This is the first global systematic review of HCV and HBV infection among people who inject drugs and the first to produce regional and global population estimates. We estimate midpoint populations of IDUs who may be HCV-positive of around 10.0 million, and those who are HBsAg-positive of around 1.3 million. Clear geographic differences exist in prevalence. Eastern Europe, and East and South East Asia are estimated to hold the largest populations of IDUs infected with viral hepatitis.
It is important to note that the population size estimates reported here refer to the estimated number of anti-HCV, anti-HBc or HBsAg-positive people who are current or recent injecting drug users not people who have ever injected drugs. This is the same methodology undertaken for HIV previously1
. Many people who inject drugs cease injecting at some point25
, so the current estimates cannot be interpreted as the total number of cases of HCV or HBV attributable to IDU. Given the limitations in current knowledge of the natural history of IDU (such as the range in duration of injecting, and the likelihood and timing of resuming IDU following cessation), particularly in low and middle-income countries, it is not possible to make defensible regional and global estimates of the number of former
IDUs, and the numbers of whom may be anti-HCV, anti-HBc and HBsAg-positive. An estimate of the burden of chronic viral hepatitis among current IDUs is essential for assessing secular trends in the risk of infection, the impact of control strategies, and the importance of implementing these, as well as implications for future burden of disease and health care requirements.
Efforts to prevent, treat and reduce harms related to liver disease among IDUs are essential, particularly in situations where HIV has successfully been prevented or managed, since the larger numbers of IDUs infected with HCV, and significant morbidity arising from this infection, mean that the health and economic costs of HCV transmitted by IDU may be as high as (or higher than) those of HIV. HCV treatment remains under-utilised, however10
. Part of the reason for this is the high cost, which will remain a significant barrier to increasing treatment coverage in resource poor settings until this is reduced. There is increasing attention on this issue among international groups who are advocating for cost reductions, generic manufacturing, and changes to licensing conditions10, 26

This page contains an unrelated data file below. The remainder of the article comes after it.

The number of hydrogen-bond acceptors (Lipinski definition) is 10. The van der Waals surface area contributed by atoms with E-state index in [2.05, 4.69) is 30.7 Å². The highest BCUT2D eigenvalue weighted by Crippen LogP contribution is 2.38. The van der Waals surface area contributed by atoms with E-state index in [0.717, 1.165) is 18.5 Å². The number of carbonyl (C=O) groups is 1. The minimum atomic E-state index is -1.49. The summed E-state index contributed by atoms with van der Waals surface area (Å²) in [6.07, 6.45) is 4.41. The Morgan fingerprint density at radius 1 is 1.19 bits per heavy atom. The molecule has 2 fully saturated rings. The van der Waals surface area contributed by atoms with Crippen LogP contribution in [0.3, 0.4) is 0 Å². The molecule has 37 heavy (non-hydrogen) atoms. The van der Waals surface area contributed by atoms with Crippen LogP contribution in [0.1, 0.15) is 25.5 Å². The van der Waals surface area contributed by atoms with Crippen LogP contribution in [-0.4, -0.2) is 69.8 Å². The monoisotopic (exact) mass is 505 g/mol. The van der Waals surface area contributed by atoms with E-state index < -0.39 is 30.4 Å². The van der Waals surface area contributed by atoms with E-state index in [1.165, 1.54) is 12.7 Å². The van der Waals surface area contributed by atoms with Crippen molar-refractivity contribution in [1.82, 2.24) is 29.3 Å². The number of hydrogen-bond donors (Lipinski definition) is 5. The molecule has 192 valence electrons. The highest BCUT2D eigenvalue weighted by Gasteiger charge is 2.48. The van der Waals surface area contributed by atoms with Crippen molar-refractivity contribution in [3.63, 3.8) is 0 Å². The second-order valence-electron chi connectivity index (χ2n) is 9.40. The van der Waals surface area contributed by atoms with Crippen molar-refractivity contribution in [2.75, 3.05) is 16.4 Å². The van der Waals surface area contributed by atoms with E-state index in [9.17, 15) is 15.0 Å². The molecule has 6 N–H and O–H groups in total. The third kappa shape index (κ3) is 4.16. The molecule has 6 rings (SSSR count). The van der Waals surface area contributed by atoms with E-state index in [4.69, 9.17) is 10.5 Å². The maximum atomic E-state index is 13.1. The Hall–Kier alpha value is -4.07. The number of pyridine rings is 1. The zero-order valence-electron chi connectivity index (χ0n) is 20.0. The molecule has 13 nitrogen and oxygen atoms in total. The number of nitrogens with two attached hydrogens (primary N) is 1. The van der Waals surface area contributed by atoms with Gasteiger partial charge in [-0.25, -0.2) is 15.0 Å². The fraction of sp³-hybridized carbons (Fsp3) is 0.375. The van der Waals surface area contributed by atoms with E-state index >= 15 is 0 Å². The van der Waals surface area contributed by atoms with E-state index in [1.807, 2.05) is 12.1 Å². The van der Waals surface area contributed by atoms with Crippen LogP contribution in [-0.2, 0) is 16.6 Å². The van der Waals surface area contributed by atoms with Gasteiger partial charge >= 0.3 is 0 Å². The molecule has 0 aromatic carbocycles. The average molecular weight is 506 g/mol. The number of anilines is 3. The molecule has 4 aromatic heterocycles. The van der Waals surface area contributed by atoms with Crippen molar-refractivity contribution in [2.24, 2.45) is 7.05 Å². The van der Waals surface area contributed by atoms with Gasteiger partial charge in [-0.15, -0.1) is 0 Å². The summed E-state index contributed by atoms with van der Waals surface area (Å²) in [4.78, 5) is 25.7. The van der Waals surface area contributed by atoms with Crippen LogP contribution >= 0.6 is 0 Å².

. Not long ago, the high cost of HIV antiretrovirals similarly prevented access in high prevalence, low-income countries: in recognition of this barrier, there are growing efforts to bring viral hepatitis treatments into the same (lower cost) access framework as HIV antiretrovirals10
. Another barrier is the toxicity of HCV treatment, although a large number of new HCV drugs are being developed, which will revolutionise HCV treatment in the next few years27
Greater attention needs to be paid to reducing the impact of other causes of liver disease progression in people chronically infected with viral hepatitis. This includes addressing alcohol use problems, and providing HAV and HBV vaccination, particularly given evidence that liver related disease will become a major cause of mortality as IDUs age28
Evidence regarding the impact of needle and syringe programs29
and provision of other injecting paraphernalia upon prevention of HCV infection is limited, yet reduction of risk remains paramount, particularly during the period of initiation to injecting, when HCV incidence is highest6, 14
. The potential for HCV treatment to reduce HCV prevalence among IDU populations and in this way reduce the force of infection acting on susceptible members of these populations has been supported by mathematical modelling30
. This potential role of HCV treatment in the prevention of HCV transmission among IDU populations warrants further investigation.
Although significant variability in HBsAg prevalence reports was observed, prevalence typically reflected the differences in the prevalence of HBV infection in the general population. In low-intermediate prevalence countries, the prevalence of HBsAg in IDU was typically <10%, whereas in high-HBV prevalence countries, prevalence of HBsAg among IDUs was in the order of 10–20% (e.g. East and South-East Asia). Given the high prevalence of chronic HCV infection in IDUs, HBV infection is particularly likely to represent HBV/HCV co-infection, which is associated with more rapid progression of liver disease and attendant mortality31
; this is similarly the case for coinfection between HIV and viral hepatitis32
Effective treatments for CHB are available, which reduce progression of liver disease and complications such as HCC33
. However, antiviral therapy for CHB is often of indefinite duration, and access to modern, potent drugs with high resistance barriers is limited in many high prevalence, resource-poor settings. Barriers to accessing treatment and care for CHB result in poor outcomes for those affected, and ongoing transmission to susceptible contacts.